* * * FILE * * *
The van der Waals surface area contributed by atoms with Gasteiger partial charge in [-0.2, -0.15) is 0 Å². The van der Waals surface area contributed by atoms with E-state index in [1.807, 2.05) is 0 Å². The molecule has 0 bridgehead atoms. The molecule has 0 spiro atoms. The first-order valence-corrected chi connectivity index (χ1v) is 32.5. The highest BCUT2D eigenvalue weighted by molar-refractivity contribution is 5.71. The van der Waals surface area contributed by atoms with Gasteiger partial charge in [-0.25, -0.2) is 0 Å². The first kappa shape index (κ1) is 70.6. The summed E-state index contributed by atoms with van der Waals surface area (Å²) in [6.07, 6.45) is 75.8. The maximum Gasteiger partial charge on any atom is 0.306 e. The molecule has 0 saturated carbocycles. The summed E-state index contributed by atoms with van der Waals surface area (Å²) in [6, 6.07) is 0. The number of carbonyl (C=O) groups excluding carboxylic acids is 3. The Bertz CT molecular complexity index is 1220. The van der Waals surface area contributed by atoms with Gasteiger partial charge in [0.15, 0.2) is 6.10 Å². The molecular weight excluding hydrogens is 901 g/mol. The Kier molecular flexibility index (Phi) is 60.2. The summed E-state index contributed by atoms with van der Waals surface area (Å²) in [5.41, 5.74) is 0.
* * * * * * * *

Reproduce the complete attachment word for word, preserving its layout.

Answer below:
The van der Waals surface area contributed by atoms with Gasteiger partial charge in [-0.2, -0.15) is 0 Å². The van der Waals surface area contributed by atoms with E-state index in [1.807, 2.05) is 0 Å². The molecule has 0 bridgehead atoms. The molecule has 0 spiro atoms. The first-order valence-corrected chi connectivity index (χ1v) is 32.5. The highest BCUT2D eigenvalue weighted by molar-refractivity contribution is 5.71. The van der Waals surface area contributed by atoms with Gasteiger partial charge in [-0.25, -0.2) is 0 Å². The first kappa shape index (κ1) is 70.6. The summed E-state index contributed by atoms with van der Waals surface area (Å²) in [6.07, 6.45) is 75.8. The maximum Gasteiger partial charge on any atom is 0.306 e. The molecule has 0 saturated carbocycles. The summed E-state index contributed by atoms with van der Waals surface area (Å²) in [6, 6.07) is 0. The number of carbonyl (C=O) groups excluding carboxylic acids is 3. The Bertz CT molecular complexity index is 1220. The van der Waals surface area contributed by atoms with Gasteiger partial charge in [0.15, 0.2) is 6.10 Å². The molecular weight excluding hydrogens is 901 g/mol. The Kier molecular flexibility index (Phi) is 60.2. The summed E-state index contributed by atoms with van der Waals surface area (Å²) in [5.41, 5.74) is 0.